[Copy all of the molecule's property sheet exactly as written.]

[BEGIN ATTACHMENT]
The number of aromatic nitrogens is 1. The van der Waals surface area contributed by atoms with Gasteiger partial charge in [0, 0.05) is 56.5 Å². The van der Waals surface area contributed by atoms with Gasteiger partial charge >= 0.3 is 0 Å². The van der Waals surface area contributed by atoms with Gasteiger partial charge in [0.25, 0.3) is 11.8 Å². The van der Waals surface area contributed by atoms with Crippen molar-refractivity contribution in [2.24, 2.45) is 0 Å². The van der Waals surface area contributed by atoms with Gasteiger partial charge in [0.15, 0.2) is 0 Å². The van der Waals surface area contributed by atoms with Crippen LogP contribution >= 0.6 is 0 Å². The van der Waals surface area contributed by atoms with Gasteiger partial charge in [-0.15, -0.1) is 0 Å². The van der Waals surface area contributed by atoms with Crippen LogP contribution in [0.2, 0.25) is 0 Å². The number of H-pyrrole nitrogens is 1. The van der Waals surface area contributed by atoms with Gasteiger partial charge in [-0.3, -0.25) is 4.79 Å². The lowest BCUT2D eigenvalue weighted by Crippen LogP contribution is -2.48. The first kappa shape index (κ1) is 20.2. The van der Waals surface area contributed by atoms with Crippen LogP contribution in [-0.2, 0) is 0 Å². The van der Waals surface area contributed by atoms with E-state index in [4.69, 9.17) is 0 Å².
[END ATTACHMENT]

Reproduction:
The number of aromatic nitrogens is 1. The van der Waals surface area contributed by atoms with Gasteiger partial charge in [0, 0.05) is 56.5 Å². The van der Waals surface area contributed by atoms with Gasteiger partial charge >= 0.3 is 0 Å². The van der Waals surface area contributed by atoms with Gasteiger partial charge in [0.25, 0.3) is 11.8 Å². The van der Waals surface area contributed by atoms with Crippen molar-refractivity contribution in [2.24, 2.45) is 0 Å². The van der Waals surface area contributed by atoms with Gasteiger partial charge in [0.15, 0.2) is 0 Å². The van der Waals surface area contributed by atoms with Crippen LogP contribution >= 0.6 is 0 Å². The van der Waals surface area contributed by atoms with Gasteiger partial charge in [-0.15, -0.1) is 0 Å². The van der Waals surface area contributed by atoms with Crippen LogP contribution in [0.2, 0.25) is 0 Å². The number of H-pyrrole nitrogens is 1. The van der Waals surface area contributed by atoms with Gasteiger partial charge in [-0.3, -0.25) is 4.79 Å². The lowest BCUT2D eigenvalue weighted by Crippen LogP contribution is -2.48. The first kappa shape index (κ1) is 20.2. The van der Waals surface area contributed by atoms with Crippen LogP contribution in [-0.2, 0) is 0 Å². The van der Waals surface area contributed by atoms with E-state index in [4.69, 9.17) is 0 Å².